The second emotional obstacle is believing that the other person is wrong in his or her reasoning. This is where perspective comes in and helps us realize that there is always more than one truth. As a side note, I am only targeting conversations where people share opinions and feelings, and not academic knowledge. Perspective is an interesting topic and will soon have its own post. To put it simply, having perspective is accepting the fact that there are other ways of thinking, feeling, and doing things regardless of our own values. In order to understand that, we need to accept the fact that everybody comes from a different background with different values. Therefore, their way is right for them as much as ours is right for us. So next time someone tells us something that just feels so wrong, let’s listen to them and understand where they come from. If we have a hard time, let’s ask questions. Let’s do our best to understand why they feel or think a certain way. It’s only when we do our part of the listening that they will be willing to meet us half way to listen to our point of view.
The third reason, and we certainly have all experienced it once, is that over time some people have become emotional triggers for us. When we see them, hear about them, or talk to them, we start becoming either agitated, or uninterested in having a conversation with them. Some family members, coworkers, friends, or even a spouse could shut us down or create feelings of resentment, anger or guilt before a conversation ever begins. In this case, listening seems hard and sometimes even impossible depending on how deep and for how long the triggers have been present. In this case, it is important to identify these people, become aware of the issue and the triggers that accompany them. Again, we need to ask ourselves, how do I feel when talking to this person and why? If we believe that we feel resentful, guilty, depressed or any other disruptive feeling, are we willing to work on it? These are all questions that only WE can answer after becoming fully aware of the issue.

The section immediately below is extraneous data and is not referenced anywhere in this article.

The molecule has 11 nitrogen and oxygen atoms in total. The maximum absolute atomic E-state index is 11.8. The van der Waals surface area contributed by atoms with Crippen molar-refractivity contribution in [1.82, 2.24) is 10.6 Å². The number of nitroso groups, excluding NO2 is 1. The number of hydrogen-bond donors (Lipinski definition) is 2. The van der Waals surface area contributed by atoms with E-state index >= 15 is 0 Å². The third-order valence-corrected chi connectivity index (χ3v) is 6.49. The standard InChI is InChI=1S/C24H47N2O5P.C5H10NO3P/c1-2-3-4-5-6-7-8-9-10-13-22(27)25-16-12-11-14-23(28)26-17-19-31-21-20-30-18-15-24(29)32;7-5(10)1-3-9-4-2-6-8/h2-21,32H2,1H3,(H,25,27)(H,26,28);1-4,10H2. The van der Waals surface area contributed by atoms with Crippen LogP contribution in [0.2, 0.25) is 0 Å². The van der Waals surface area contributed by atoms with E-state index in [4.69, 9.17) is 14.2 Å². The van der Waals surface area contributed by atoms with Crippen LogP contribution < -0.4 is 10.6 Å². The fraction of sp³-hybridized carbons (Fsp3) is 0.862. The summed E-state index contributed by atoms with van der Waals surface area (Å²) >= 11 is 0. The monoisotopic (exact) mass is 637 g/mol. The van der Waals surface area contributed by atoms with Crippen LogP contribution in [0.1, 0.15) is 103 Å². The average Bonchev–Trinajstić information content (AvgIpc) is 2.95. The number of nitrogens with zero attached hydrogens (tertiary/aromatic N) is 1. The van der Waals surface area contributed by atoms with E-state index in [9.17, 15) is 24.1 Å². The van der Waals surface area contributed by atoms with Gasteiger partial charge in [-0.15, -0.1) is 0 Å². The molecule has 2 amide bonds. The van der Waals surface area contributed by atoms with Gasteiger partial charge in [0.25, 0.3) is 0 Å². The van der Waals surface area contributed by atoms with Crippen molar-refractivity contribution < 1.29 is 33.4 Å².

Ultimately, actively listening to someone is work. It takes effort to know ourselves, to accept that others are equally entitled to their ideas and opinions and that by listening to them, we can learn not only about their background and understand their perspective, but more importantly, we can learn about ourselves and our ability to communicate better.